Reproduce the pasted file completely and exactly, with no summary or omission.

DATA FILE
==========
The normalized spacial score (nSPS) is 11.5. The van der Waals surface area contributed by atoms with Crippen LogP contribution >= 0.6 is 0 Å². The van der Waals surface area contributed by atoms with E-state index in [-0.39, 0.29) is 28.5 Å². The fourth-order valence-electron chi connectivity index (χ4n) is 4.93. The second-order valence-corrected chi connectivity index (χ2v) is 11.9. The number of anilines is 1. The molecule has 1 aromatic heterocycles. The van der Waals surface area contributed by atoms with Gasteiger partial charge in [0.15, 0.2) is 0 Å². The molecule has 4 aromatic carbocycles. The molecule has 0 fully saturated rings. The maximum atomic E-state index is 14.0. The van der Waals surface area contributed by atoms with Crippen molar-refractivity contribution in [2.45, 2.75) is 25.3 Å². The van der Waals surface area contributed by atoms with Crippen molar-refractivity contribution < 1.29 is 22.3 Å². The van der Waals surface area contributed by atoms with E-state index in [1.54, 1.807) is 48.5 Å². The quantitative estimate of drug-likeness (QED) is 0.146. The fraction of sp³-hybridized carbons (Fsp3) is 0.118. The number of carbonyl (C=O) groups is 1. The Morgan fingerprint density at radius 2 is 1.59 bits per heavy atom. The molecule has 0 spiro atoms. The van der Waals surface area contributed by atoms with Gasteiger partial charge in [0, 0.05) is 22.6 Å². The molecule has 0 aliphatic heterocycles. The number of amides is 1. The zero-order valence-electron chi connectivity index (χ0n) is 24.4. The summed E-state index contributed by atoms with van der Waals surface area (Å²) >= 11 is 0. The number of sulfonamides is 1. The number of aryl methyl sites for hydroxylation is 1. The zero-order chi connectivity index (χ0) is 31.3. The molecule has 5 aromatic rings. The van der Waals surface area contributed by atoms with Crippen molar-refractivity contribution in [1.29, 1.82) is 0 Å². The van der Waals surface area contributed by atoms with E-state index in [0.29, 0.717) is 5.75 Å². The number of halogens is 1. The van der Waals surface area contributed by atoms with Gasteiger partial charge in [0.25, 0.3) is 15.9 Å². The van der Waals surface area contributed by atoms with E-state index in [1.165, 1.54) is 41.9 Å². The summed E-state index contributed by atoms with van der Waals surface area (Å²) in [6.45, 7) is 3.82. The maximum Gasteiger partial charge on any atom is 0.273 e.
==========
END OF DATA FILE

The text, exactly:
The normalized spacial score (nSPS) is 11.5. The van der Waals surface area contributed by atoms with Crippen LogP contribution >= 0.6 is 0 Å². The van der Waals surface area contributed by atoms with E-state index in [-0.39, 0.29) is 28.5 Å². The fourth-order valence-electron chi connectivity index (χ4n) is 4.93. The second-order valence-corrected chi connectivity index (χ2v) is 11.9. The number of anilines is 1. The molecule has 1 aromatic heterocycles. The van der Waals surface area contributed by atoms with Gasteiger partial charge in [0.15, 0.2) is 0 Å². The molecule has 4 aromatic carbocycles. The molecule has 0 fully saturated rings. The maximum atomic E-state index is 14.0. The van der Waals surface area contributed by atoms with Crippen molar-refractivity contribution in [2.45, 2.75) is 25.3 Å². The van der Waals surface area contributed by atoms with Crippen molar-refractivity contribution < 1.29 is 22.3 Å². The van der Waals surface area contributed by atoms with E-state index in [1.54, 1.807) is 48.5 Å². The quantitative estimate of drug-likeness (QED) is 0.146. The fraction of sp³-hybridized carbons (Fsp3) is 0.118. The number of carbonyl (C=O) groups is 1. The Morgan fingerprint density at radius 2 is 1.59 bits per heavy atom. The molecule has 0 spiro atoms. The van der Waals surface area contributed by atoms with Gasteiger partial charge in [0, 0.05) is 22.6 Å². The molecule has 0 aliphatic heterocycles. The number of amides is 1. The zero-order valence-electron chi connectivity index (χ0n) is 24.4. The summed E-state index contributed by atoms with van der Waals surface area (Å²) >= 11 is 0. The number of sulfonamides is 1. The number of aryl methyl sites for hydroxylation is 1. The zero-order chi connectivity index (χ0) is 31.3. The molecule has 5 aromatic rings. The van der Waals surface area contributed by atoms with Crippen molar-refractivity contribution in [1.29, 1.82) is 0 Å². The van der Waals surface area contributed by atoms with E-state index in [0.29, 0.717) is 5.75 Å². The number of halogens is 1. The van der Waals surface area contributed by atoms with Gasteiger partial charge in [0.25, 0.3) is 15.9 Å². The van der Waals surface area contributed by atoms with E-state index in [1.165, 1.54) is 41.9 Å². The summed E-state index contributed by atoms with van der Waals surface area (Å²) in [6.45, 7) is 3.82. The maximum Gasteiger partial charge on any atom is 0.273 e.